Lou Reed talks vinyl over MP3 at CSULB

The Carpenter Center hosted legendary rock ‘n’ roller and Velvet Underground frontman Lou Reed on Friday night.

Reed spoke with his team of four sound composers about his sound art exhibit currently on display at the University Art Museum. 

The exhibit focuses on Reed’s infamous and nearly career-ending 1975 experimental noise rock album “Metal Machine Music” in a pure and uncompressed format on one of the most advanced audio systems. 

Reed and his long-time friend and famed rock producer Bob Ezrin carried on conversations that weren’t so much about Reed’s career but instead about their obsession for the highest quality of sound. 

They spoke about MP3 formats and asked people if they could tell how terrible they really sound. 

Ezrin asked the audience with a show of hands who didn’t really care for sound quality in their music and only listens because they love the music’s content. The response was mixed and some people admitted to not really caring about the music’s sound quality. 

Ezrin and Reed also spoke about the rejuvenation of vinyl and how the LP format is really the only way music should be listened to in order to achieve the highest quality of timbre. 

Ezrin said in reference to MP3 formatting, “We have reduced our delivery system to something so simple and so gross.”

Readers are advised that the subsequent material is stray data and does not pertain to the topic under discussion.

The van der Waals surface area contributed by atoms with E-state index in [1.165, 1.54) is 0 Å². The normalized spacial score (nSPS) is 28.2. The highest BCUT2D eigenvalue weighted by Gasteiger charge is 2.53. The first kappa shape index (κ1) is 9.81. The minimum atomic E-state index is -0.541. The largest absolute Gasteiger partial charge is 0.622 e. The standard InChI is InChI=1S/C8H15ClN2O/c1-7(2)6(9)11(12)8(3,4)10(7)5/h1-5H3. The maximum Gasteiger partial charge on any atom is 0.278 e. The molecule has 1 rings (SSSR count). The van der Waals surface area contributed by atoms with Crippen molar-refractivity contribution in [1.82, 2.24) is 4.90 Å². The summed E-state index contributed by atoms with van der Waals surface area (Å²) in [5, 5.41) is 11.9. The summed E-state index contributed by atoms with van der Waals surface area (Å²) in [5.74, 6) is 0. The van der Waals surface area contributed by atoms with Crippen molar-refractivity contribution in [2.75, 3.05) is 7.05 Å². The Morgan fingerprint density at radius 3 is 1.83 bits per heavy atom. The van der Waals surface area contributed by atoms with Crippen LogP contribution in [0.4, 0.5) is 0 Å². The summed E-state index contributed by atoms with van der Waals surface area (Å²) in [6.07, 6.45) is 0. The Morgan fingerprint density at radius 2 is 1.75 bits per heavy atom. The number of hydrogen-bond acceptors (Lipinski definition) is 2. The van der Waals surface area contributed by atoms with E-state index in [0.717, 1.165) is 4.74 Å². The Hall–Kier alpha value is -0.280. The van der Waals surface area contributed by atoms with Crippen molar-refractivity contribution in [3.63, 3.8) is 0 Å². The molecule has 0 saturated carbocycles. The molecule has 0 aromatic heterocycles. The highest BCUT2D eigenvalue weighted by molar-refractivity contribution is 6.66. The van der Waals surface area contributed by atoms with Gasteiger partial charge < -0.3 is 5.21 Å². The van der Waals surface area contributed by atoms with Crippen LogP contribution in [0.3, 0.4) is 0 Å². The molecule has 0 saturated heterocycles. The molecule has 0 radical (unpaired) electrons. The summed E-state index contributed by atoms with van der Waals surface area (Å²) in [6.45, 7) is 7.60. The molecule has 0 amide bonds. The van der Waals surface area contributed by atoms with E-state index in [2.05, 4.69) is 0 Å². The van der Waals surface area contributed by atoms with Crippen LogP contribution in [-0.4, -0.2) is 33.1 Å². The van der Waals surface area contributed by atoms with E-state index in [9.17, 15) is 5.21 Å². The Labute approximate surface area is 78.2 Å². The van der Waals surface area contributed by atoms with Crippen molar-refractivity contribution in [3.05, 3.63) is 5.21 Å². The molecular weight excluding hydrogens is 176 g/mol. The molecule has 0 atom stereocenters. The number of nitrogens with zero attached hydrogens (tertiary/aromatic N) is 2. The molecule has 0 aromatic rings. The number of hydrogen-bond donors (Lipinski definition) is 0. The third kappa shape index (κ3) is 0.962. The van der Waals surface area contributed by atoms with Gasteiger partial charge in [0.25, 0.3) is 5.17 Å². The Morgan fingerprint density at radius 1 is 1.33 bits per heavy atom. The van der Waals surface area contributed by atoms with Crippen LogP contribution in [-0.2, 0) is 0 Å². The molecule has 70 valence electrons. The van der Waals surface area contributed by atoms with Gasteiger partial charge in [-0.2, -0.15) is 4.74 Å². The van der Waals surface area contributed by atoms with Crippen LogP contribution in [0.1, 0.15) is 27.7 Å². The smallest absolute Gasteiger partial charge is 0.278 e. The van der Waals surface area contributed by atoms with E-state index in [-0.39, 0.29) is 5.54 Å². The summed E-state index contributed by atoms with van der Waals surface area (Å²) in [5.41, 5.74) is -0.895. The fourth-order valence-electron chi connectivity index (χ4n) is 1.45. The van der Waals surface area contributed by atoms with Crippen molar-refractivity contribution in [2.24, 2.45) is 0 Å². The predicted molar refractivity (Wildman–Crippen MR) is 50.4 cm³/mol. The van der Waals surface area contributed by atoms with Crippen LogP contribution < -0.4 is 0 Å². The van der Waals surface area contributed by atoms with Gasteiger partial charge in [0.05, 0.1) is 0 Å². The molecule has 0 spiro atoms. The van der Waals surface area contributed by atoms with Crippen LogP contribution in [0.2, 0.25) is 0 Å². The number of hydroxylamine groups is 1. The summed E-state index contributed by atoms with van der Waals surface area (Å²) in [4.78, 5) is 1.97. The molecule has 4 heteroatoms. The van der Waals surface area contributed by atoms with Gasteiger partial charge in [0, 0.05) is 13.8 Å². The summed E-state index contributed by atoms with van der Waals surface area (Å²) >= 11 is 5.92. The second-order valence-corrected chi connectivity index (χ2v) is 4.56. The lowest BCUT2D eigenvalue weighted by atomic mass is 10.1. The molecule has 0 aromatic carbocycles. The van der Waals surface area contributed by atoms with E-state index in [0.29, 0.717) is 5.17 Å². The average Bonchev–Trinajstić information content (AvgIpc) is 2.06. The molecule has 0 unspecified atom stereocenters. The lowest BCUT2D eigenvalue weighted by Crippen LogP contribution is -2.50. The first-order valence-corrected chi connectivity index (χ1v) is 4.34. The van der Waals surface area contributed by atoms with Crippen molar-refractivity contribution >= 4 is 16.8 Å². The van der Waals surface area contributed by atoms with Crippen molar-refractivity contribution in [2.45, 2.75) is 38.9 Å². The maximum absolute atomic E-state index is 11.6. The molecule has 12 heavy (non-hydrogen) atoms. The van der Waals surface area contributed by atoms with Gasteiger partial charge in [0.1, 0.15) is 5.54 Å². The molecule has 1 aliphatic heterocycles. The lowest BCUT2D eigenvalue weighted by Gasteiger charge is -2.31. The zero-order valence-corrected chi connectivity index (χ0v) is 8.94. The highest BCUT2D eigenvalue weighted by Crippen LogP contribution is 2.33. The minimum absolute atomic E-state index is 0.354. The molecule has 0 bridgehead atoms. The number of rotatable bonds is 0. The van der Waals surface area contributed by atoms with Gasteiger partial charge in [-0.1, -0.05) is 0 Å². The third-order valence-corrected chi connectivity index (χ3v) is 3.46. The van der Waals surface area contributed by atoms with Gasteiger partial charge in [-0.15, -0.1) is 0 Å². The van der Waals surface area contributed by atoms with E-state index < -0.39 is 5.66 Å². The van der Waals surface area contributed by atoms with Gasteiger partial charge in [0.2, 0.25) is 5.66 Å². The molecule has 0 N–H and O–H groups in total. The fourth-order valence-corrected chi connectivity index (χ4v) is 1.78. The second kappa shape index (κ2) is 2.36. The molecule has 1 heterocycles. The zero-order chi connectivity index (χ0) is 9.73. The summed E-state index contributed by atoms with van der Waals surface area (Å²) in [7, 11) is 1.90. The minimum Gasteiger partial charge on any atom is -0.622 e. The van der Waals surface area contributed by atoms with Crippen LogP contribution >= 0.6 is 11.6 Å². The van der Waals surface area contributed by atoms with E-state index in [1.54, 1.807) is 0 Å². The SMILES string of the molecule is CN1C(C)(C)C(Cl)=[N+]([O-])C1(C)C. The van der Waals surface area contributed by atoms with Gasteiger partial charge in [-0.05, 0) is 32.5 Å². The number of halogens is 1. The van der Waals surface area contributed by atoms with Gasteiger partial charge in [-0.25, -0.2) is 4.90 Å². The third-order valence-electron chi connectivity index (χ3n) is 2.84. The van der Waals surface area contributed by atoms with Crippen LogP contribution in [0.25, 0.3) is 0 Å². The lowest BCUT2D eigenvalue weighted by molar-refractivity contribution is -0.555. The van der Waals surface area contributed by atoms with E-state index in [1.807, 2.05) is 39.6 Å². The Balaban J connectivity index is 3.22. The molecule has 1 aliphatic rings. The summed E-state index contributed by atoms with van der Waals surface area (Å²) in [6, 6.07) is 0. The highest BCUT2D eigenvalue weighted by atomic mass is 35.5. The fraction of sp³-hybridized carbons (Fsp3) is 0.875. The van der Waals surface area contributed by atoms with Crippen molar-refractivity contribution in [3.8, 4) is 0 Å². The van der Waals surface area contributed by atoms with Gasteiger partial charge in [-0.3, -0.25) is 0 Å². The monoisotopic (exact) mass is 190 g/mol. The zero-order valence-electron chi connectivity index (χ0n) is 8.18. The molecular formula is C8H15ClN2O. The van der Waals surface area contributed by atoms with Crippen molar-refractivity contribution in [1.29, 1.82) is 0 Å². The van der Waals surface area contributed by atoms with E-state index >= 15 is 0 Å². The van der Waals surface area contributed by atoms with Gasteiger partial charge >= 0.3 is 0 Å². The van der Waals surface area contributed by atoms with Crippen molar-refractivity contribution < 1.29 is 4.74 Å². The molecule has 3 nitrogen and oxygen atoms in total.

Reed expressed his love for his home stereo system and said he feels the only problem with vinyl is that a good delivery system is so expensive that most people cannot afford a quality record-playing system. 

Reed is also an active member of the Occupy Movement and a joke was made that he is part of the 1 percent and is therefore able to afford a sound system that could cost more than $10,000. 

Later in the evening, Reed and Ezrin spoke about the technicalities of “Metal Machine Music” and questions were asked regarding the album’s motifs. It has long been assumed that the album was a joke with a direct negative response to the record industry, but Reed responded with a sincere tone that the album is really about his love for the electric guitar. 

He described his New York apartment in the 1970s, when he recorded the album and laid several guitars with unique tuning up against their amplifier cabinets and essentially listened to the guitars play themselves with feedback. 

“The biggest mistake was releasing the album,” Reed said. 

“Metal Machine Music” appears to be one man’s love affair for the electric guitar and has long been considered to be a trailblazing album for noise-rock, industrial and alternative music. 

Reed and Ezrin’s team of four who built the 12-speaker binaural ambisonic process sound system came to the stage for questions and comments. 

The team explained the technicalities of the sound system. The sound is three-dimensional, whereas a stereo is only two-dimensional. It has an organic sound similar to a live concert. 

One man on Reed’s team was Ulrich Krieger, a professor of composition at CalArts and a distinguished saxophone player. Krieger had managed to notate “Metal Machine Music” and wrote it down on paper even though Reed said it could not be physically done. 

Reed was so impressed by Krieger that he gave him permission to record the entire hour arrangement and let him play it live in Berlin. 

“‘Metal Machine Music’ is very much a symphony with many orchestral concepts with guitars,” Krieger said. 

The presentation of “Metal Machine Music” in the University Art Museum will be on display until April 15 and is free for CSULB students.

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